Monday, October 19, 2009

The open road - redux


Who's gonna drive you home?
Somewhere on the 401 Eastbound, October 2009


I've been focusing on the road a lot lately (link), likely because it's a place that circumstance dictates we'll be quite familiar with in the months and years to come. Unless we move back to Montreal (not likely...roots don't unroot easily) we'll be covering the 401 and related highways to keep close to family and friends. There are some things, after all, that webcams and headsets just can't do. Like give hugs. Or receive them.

When we hit the road, my retentive-driver ethos compels me to be behind the wheel. But when my wife drives, I often take the camera out and play with it until one of the following things happens:
  1. I get nauseous beyond belief (reading or focusing on small objects in a moving car + Carmi = one bad combo)
  2. She gets annoyed beyond belief (I do that to her. And to everyone else around me, apparently.)
But in the smidgen of time that I have, I sometimes take something that isn't blurred, washed out or otherwise so technically maligned that not even my own mother would lie and say she likes it.

This picture, unspectacular as it is, puts me in a place I don't want to be, a place we'll have to occupy for some time, a place - if you can call something so transient a place - that for some can be an adventure, but for others is merely lonely and sad.

I like to look at pictures I've taken because they often bring me right back to what I was feeling when I took them. It doesn't matter whether that feeling is sunny or grey - it's a journey all the same. And I'm always happy to take it as long as I've got my family around me. On this day, as much as I didn't want to be on this road, I was comforted that I wasn't alone.

Your turn: The (open) road too often traveled. Please discuss.

One more thing: Those leaves appeared on the dashboard just before we left for Montreal, a gift for my wife from the kids. I kept them there for the entire journey, a reminder that life is precious.

5 comments:

Klaatu said...

I drive the open road every day. In a transport truck.In Toronto traffic. Fun? NO. Is it better than sitting in an office with a manager breathing on me while they look over my shoulder? YES.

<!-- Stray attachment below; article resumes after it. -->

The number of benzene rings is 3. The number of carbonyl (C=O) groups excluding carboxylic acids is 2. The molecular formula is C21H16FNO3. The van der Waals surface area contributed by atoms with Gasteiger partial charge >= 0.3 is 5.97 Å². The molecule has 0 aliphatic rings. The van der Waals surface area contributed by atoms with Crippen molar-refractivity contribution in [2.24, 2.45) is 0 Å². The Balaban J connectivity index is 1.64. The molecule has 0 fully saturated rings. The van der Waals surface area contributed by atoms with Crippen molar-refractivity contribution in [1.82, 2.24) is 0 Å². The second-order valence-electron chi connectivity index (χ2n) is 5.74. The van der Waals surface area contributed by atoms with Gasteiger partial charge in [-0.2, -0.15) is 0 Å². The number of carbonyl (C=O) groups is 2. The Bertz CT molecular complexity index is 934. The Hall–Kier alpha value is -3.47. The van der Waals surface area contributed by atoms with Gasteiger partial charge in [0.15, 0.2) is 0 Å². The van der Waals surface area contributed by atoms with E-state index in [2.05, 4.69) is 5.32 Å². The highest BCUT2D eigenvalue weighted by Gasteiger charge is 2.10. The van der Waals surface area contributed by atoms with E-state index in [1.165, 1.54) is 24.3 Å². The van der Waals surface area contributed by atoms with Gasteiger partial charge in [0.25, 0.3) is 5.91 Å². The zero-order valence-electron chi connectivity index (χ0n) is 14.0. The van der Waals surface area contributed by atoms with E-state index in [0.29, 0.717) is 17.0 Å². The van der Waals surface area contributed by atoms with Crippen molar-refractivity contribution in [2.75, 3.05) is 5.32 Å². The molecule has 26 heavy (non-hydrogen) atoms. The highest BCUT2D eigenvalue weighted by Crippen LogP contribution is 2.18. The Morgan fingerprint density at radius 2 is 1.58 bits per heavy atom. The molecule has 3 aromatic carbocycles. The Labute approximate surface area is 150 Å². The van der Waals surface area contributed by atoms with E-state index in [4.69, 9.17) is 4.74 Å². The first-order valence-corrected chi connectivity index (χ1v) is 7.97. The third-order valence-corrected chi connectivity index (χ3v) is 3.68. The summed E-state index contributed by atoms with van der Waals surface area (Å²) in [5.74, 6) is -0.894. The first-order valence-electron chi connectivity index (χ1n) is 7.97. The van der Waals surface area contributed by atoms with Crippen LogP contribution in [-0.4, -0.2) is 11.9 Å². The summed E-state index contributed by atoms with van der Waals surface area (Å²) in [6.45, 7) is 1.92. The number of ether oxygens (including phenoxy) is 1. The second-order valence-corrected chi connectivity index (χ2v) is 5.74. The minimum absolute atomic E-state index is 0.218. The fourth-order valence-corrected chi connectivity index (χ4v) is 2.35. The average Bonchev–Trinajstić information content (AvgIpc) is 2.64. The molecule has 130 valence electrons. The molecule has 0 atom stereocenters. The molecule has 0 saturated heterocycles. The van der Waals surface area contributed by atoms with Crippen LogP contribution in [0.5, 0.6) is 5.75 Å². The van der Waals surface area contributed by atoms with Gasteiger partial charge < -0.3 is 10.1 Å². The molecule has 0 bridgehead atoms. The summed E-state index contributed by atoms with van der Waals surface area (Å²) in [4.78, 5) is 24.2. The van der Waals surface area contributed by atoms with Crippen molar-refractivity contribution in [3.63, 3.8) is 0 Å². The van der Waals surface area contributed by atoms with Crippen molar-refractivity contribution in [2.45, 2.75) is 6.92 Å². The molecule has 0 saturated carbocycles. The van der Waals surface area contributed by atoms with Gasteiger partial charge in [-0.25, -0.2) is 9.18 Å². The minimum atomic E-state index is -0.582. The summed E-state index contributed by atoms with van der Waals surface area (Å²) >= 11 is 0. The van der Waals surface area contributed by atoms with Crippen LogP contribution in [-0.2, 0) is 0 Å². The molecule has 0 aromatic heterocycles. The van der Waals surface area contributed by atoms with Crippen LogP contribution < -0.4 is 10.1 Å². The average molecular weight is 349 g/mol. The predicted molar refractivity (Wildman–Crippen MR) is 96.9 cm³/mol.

Is it better than being on an assembly line, counting every widget that goes by as another moment of my life wasted? YES.
Before I became a professional driver and worked indoors, every spare moment was on a motorcycle. When I was on the road all the time, that passion faded.
Now there are times when my wife and I hop in the car and have wonderful moments as together time, as there are no other people to distract us ,and scenery to share and discuss.
As your kids grow up, go for afternoon drives with them one-on-one, and you will probably find they will be more conversant than they would be in front of the t.v.. and you will have the same wonderful moments with them as you do when you and your wife go for a drive.

Mojo said...

When I was a young buck of 16 with a newly minted drivers license, the road was THE place to be. Somewhere in the intervening I'm-not-saying-how-many years it's become more of a way to get from A to B. No doubt the cost of fuel and a heightened awareness of carbon emissions has sucked some of the joy out of driving that I once knew. But every now and then I feel the urge load up the dog and the camera and point the truck at the horizon. Once in a very great while I even indulge that urge.

And when the open road brings me to sights like these, it's all worth it.
Thematic Photographic 71: "Open" v.5.0 - Open For Bids
Thematic Photographic 71: "Open" v.6.0 - Open Court

Linda said...

I do occasionally take pictures when I drive...I try to be careful about it. I don't look through the view finder...I just hope for the best. Got some neat sunrise photos from the side view mirror recently. Must post them.

I spend a lot of time driving, but it is because I like to drive, nothing more.

kenju said...

I only like being on the open road when the destination is somewhere I want to be - or leads me to someone I want to see.

Mojo said...

Heh. I notice Linda confessed to one of my vices: Drive-By Photography. I have to admit, I've been guilty of it, and actually gotten some good stuff that way despite not being able to compose or focus with any kind of care at all. I generally only attempt this trick when there's little or no traffic around though.

And I certainly didn't get this shot that way:
Thematic Photographic 71: "Open" v.7.0 - Open Wheel